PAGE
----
WANT TO MAKE I I AS A PRQ fESSIDNAL BASSIST?
LISTEN UP AS BGM 'S W ORLD-CLASS BASS TEAM
REPORTS BACK FROM THE TOUR BUS
T H E J A Z Z B A S S I S T
RUTH GOLLER
Jazz warrior Ruth opens her mind.
..
One of the things that I love about playing the bass is that there is
always something new to learn: you can keep adding things that help
you improve. Recently I was explaining to a student of mine how
important it is to rely on your own time, rather than the drummer's
or anyone else's. We were clapping subdivisions over different time
signatures, and he said to me, 'Bass players have to be good at so
many things!' He's right of course: we need to have strong time and
thorough harmonic knowledge. Of course, every musician should
have those things,
but often people
rely on the bass
player for particular
expertise in those
areas. It's very
important to look
deeply into rhythm
and harmony. I
always try and
practise a variety of
exercises and think
about the best way
to perform them. Of
course, sometimes
you may be unsure
about which
direction to choose
and how to focus
your practice. That's
when you should
seek help from a
teacher, or another
expert that you trust: otherwise you may waste time trying to do the
wrong thing, which will get you nowhere. At other times it is very
clear what you should do. Once you've find the right approach to
practice, you'll see almost daily improvements: when this happens,
grab the situation and make the most of it. It's a bit like surfing a
wave and trying to stay on it as long as possible. Recently I had
this experience after talking to a friend who is a master in South
Indian rhythms. At first I wasn't sure whether these patterns were
right for me, as I know nothing about this kind of music, other than
it takes years of very focused practice to master them. However,
my friend gave me a book for beginners, and since then I have
been practising these exercises every day. I have found so many
similarities and exercises that will improve my sense of rhythm. It
really did teach me a lesson on how to be open-minded and to accept
new challenges.
www.soundcloud.com/ruth-goller
T H E M E T A L H E A D
PAOLO GREGOLETTO
Trivium bassist Paolo Gregoletto goes to the movies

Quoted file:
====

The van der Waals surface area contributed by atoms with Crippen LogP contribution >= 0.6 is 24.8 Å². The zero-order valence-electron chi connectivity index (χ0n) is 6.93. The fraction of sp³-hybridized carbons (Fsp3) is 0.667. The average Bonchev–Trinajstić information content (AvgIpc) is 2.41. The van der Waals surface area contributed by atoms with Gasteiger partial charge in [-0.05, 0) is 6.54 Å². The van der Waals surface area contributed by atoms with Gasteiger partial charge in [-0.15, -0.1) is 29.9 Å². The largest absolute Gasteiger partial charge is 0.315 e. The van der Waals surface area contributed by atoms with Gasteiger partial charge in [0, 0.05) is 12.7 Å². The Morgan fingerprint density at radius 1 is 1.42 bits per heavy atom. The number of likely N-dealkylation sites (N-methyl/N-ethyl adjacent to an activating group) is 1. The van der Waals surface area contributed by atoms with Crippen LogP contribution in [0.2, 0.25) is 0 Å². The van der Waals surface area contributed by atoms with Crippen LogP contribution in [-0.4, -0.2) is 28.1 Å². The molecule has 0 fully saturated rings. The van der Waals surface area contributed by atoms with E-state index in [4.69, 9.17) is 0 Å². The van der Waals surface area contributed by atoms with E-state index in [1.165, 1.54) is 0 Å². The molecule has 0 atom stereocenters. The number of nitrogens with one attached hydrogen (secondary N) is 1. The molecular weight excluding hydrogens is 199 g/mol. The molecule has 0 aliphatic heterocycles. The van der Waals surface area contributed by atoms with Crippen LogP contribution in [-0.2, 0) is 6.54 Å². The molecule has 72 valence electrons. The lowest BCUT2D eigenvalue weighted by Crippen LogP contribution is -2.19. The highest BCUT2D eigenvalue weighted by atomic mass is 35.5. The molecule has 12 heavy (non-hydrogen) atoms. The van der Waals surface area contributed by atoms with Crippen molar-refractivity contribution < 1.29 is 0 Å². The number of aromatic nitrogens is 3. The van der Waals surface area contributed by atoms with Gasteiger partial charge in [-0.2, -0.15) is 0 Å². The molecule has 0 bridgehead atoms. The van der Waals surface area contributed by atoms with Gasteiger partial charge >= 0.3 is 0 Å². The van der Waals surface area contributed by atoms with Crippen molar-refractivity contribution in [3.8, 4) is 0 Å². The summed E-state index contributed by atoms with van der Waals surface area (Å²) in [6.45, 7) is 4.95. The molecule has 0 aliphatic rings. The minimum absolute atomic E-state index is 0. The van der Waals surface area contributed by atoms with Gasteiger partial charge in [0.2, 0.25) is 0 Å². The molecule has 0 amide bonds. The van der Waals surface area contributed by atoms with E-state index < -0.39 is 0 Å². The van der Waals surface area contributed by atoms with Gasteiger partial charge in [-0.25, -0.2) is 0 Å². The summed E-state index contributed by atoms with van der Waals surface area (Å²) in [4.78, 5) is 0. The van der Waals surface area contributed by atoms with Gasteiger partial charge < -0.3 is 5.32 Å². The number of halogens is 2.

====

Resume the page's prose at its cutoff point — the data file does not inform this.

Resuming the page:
Spoilers ahead! When I first heard about the movie
Whiplash,
I had
hoped it was some sort of reference to Metallica, maybe even a
movie about thrash metal. My dreams of an ode to my favourite
metal genre were crushed, however, when the first trailer revealed
itself to be the story of a drum student and his teacher. At the time
I imagined a typical feel-good story, the usual plot arc, and a happy
ending. I was wrong.
“The award for Best Supporting Actor goes to.
..” The intense
W hiplash
montage that played after JK Simmons' name was read from
the list of nominees hooked me. This was hardly the feel-good story
I had imagined - it seemed much darker. After Simmons' acceptance
speech and a few more video clips for later awards, I opened up my
Amazon account and pressed 'Rent this movie'.
I don't want to ruin this incredible film for anyone, so read this
after you watch it! Andrew Neiman is the fresh-faced, first-year drum
student at a New York music school named Shaffer Conservatory. He
is a bit cocky and sure of himself as player, but terribly awkward in
almost every situation outside of his school. I felt this character was
easily relatable to many 'lifer' musicians, myself included. When you
find that music is your outlet, the rest of your life tends to become
secondary. When Andrew begins to experience the resistance from
both his instructor and outside school life, it may as well have been
my band's first few years on tour. No matter how good you think
you are, or what instrument you play, there is going to be a rude
awakening right around the corner - which you won't see coming. To
be continued!
www.trivium.org
0 7 0
b a s s g u it a r m a g a z in e
previous page 69 Bass Guitar 2015 Issue 116 April read online next page 71 Bass Guitar 2015 Issue 116 April read online Home Toggle text on/off